Author(s): Wolf CJ, Zehr RD, Schmid JE, Lau C, Abbott BD
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Abstract Perfluorononanoic acid (PFNA) is one of the perfluoroalkyl acids found in the environment and in tissues of humans and wildlife. Prenatal exposure to PFNA negatively impacts survival and development of mice and activates the mouse and human peroxisome proliferator-activated receptor-alpha (PPARα). In the current study, we used PPARα knockout (KO) and 129S1/SvlmJ wild-type (WT) mice to investigate the role of PPARα in mediating PFNA-induced in vivo effects. Pregnant KO and WT mice were dosed orally with water (vehicle control: 10 ml/kg), 0.83, 1.1, 1.5, or 2 mg/kg PFNA on gestational days (GDs) 1-18 (day of sperm plug = GD 0). Maternal weight gain, implantation, litter size, and pup weight at birth were unaffected in either strain. PFNA exposure reduced the number of live pups at birth and survival of offspring to weaning in the 1.1 and 2 mg/kg groups in WT. Eye opening was delayed (mean delay 2.1 days) and pup weight at weaning was reduced in WT pups at 2 mg/kg. These developmental endpoints were not affected in the KO. Relative liver weight was increased in a dose-dependent manner in dams and pups of the WT strain at all dose levels but only slightly increased in the highest dose group in the KO strain. In summary, PFNA altered liver weight of dams and pups, pup survival, body weight, and development in the WT, while only inducing a slight increase in relative liver weight of dams and pups at 2 mg/kg in KO mice. These results suggest that PPARα is an essential mediator of PFNA-induced developmental toxicity in the mouse.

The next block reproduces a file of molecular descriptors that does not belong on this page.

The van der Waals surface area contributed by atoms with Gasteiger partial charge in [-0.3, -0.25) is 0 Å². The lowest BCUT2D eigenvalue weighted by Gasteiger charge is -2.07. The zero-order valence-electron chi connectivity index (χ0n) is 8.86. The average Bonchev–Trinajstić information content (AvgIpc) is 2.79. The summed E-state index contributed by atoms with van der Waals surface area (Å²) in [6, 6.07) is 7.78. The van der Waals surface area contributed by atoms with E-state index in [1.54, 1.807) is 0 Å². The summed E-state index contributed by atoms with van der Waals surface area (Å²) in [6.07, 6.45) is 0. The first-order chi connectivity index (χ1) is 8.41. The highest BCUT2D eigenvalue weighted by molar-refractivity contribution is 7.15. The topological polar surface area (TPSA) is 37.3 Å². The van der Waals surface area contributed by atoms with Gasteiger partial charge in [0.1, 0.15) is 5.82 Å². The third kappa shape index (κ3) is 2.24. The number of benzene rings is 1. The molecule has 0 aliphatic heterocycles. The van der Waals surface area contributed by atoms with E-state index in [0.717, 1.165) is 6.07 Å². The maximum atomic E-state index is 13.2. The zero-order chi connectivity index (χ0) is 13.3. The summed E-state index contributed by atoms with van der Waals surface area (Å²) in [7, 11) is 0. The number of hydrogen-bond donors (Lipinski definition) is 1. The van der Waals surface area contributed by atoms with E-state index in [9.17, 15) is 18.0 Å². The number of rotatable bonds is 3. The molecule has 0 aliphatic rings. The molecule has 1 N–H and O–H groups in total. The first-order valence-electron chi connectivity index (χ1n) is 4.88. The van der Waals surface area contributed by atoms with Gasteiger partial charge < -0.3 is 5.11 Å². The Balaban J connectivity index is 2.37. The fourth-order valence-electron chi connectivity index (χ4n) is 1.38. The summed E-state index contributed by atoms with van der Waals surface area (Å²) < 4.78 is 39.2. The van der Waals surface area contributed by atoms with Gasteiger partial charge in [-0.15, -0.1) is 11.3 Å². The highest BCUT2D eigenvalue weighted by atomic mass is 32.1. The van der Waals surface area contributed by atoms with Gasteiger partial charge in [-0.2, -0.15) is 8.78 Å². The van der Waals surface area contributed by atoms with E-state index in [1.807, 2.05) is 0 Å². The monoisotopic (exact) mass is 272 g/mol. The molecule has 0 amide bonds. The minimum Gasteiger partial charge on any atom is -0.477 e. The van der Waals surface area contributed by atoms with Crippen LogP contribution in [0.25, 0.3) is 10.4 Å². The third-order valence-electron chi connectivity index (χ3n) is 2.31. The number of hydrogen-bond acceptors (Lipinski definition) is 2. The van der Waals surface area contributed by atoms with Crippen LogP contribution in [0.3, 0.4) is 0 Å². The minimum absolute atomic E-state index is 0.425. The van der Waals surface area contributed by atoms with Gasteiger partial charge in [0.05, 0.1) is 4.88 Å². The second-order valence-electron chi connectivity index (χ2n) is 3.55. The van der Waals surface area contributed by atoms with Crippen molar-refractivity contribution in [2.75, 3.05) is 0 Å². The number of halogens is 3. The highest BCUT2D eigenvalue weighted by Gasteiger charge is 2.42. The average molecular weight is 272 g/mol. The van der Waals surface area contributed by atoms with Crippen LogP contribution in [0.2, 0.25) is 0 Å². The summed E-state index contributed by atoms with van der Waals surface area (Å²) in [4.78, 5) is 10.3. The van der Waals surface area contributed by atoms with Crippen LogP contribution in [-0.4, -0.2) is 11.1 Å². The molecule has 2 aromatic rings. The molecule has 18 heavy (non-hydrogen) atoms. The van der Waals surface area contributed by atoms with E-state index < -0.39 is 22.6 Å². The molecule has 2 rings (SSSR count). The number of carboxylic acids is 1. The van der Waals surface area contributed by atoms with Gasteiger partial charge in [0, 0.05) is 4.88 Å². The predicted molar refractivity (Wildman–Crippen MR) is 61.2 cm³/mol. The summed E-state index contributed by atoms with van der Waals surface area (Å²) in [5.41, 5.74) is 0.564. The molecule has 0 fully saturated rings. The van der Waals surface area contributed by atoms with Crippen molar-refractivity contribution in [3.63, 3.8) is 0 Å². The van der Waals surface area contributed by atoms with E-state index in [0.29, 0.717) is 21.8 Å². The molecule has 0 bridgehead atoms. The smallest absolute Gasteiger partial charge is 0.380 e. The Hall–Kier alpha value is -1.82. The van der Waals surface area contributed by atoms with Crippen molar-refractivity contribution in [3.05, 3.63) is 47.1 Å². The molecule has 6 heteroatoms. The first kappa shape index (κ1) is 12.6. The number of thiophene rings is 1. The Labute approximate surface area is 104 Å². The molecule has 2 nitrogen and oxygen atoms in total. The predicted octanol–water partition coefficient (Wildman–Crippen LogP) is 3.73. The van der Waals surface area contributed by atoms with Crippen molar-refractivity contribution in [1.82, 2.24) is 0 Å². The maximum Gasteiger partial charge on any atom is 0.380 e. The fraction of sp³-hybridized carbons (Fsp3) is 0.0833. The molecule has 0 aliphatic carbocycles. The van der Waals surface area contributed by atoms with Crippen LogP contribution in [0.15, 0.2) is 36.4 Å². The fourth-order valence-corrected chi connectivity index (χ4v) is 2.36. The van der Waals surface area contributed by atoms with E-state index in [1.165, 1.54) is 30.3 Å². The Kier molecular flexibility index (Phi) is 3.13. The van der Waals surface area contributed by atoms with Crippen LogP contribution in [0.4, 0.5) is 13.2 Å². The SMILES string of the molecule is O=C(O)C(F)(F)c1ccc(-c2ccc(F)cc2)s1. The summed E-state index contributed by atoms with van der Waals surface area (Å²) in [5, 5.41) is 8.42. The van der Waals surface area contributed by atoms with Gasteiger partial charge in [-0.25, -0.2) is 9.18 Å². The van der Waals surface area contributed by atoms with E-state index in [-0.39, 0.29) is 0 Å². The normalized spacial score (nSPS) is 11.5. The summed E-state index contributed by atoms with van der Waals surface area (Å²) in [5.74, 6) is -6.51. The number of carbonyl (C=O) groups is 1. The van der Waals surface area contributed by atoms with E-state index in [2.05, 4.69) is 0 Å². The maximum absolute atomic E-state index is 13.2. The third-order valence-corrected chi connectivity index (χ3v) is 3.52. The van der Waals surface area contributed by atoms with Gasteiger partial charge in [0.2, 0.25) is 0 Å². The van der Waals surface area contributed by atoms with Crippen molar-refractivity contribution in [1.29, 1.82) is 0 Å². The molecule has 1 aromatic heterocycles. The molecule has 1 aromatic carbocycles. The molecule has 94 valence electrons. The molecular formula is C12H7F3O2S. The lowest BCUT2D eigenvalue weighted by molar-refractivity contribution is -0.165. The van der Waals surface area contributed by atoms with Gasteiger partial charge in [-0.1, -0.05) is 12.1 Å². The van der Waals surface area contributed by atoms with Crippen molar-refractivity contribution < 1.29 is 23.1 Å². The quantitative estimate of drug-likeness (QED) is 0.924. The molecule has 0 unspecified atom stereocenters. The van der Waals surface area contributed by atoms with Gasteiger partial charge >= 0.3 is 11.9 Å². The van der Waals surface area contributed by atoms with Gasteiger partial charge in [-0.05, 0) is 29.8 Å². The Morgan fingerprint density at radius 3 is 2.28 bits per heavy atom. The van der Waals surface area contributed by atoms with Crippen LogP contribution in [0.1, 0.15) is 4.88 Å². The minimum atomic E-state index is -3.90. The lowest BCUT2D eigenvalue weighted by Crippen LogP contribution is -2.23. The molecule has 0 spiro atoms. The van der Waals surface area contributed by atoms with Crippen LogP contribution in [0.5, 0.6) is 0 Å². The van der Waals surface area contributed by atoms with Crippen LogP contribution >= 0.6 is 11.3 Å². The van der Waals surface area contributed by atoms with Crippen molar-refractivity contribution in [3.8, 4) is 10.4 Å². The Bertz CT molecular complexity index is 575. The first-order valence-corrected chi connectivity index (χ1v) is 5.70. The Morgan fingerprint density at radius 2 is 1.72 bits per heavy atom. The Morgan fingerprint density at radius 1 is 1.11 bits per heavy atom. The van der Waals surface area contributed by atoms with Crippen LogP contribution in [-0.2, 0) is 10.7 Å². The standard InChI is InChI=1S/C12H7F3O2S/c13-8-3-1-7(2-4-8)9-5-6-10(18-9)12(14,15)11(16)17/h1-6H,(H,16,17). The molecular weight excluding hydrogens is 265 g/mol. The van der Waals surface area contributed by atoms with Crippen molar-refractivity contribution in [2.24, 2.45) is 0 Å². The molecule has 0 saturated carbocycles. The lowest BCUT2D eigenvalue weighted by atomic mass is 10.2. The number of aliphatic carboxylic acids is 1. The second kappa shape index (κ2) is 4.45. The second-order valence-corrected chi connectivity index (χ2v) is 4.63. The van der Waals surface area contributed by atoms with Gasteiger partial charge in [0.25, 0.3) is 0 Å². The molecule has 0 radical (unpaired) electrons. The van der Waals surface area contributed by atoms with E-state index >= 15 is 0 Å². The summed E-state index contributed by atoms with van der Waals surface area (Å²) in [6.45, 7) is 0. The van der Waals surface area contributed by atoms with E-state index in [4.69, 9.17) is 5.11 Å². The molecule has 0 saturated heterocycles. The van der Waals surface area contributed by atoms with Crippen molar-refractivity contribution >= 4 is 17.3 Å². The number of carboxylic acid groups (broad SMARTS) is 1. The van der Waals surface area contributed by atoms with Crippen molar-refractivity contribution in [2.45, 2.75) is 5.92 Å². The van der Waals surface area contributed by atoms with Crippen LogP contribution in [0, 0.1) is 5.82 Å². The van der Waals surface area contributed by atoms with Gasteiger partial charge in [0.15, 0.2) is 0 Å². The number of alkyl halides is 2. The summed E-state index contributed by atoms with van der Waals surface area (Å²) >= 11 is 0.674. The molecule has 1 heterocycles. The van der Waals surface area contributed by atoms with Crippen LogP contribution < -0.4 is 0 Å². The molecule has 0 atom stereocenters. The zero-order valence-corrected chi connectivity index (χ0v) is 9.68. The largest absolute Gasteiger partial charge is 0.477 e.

This article was published in PPAR Res
and referenced in Journal of Clinical & Experimental Pharmacology